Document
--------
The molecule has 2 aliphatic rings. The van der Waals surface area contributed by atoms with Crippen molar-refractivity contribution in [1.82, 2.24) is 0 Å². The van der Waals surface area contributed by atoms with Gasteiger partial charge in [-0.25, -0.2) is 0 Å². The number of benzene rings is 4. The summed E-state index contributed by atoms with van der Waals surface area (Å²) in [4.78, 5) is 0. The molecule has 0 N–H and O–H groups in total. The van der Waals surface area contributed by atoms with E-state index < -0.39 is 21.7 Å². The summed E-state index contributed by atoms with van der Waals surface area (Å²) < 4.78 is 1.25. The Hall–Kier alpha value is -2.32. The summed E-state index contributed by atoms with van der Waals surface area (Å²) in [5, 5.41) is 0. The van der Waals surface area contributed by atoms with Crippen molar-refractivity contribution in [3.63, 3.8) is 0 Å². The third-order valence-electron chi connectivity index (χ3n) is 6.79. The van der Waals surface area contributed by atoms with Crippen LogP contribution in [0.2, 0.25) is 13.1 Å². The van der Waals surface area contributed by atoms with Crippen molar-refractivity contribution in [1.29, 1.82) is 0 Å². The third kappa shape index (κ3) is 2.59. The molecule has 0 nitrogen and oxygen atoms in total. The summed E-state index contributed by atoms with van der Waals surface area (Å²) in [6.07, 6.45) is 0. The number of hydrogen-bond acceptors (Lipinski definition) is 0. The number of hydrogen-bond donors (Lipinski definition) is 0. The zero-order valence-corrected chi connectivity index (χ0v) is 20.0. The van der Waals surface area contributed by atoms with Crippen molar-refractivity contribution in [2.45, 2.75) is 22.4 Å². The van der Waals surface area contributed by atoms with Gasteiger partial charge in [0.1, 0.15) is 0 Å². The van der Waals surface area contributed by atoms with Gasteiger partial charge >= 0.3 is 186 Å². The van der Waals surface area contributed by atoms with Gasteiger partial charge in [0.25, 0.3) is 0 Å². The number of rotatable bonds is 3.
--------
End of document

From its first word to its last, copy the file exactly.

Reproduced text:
The molecule has 2 aliphatic rings. The van der Waals surface area contributed by atoms with Crippen molar-refractivity contribution in [1.82, 2.24) is 0 Å². The van der Waals surface area contributed by atoms with Gasteiger partial charge in [-0.25, -0.2) is 0 Å². The number of benzene rings is 4. The summed E-state index contributed by atoms with van der Waals surface area (Å²) in [4.78, 5) is 0. The molecule has 0 N–H and O–H groups in total. The van der Waals surface area contributed by atoms with E-state index < -0.39 is 21.7 Å². The summed E-state index contributed by atoms with van der Waals surface area (Å²) < 4.78 is 1.25. The Hall–Kier alpha value is -2.32. The summed E-state index contributed by atoms with van der Waals surface area (Å²) in [5, 5.41) is 0. The van der Waals surface area contributed by atoms with Crippen molar-refractivity contribution in [3.63, 3.8) is 0 Å². The third-order valence-electron chi connectivity index (χ3n) is 6.79. The van der Waals surface area contributed by atoms with Crippen LogP contribution in [0.2, 0.25) is 13.1 Å². The van der Waals surface area contributed by atoms with Crippen molar-refractivity contribution in [1.29, 1.82) is 0 Å². The third kappa shape index (κ3) is 2.59. The molecule has 0 nitrogen and oxygen atoms in total. The summed E-state index contributed by atoms with van der Waals surface area (Å²) in [6.07, 6.45) is 0. The number of hydrogen-bond acceptors (Lipinski definition) is 0. The number of hydrogen-bond donors (Lipinski definition) is 0. The zero-order valence-corrected chi connectivity index (χ0v) is 20.0. The van der Waals surface area contributed by atoms with Crippen molar-refractivity contribution in [2.45, 2.75) is 22.4 Å². The van der Waals surface area contributed by atoms with Gasteiger partial charge in [0.1, 0.15) is 0 Å². The van der Waals surface area contributed by atoms with Gasteiger partial charge >= 0.3 is 186 Å². The van der Waals surface area contributed by atoms with Gasteiger partial charge in [0.25, 0.3) is 0 Å². The number of rotatable bonds is 3.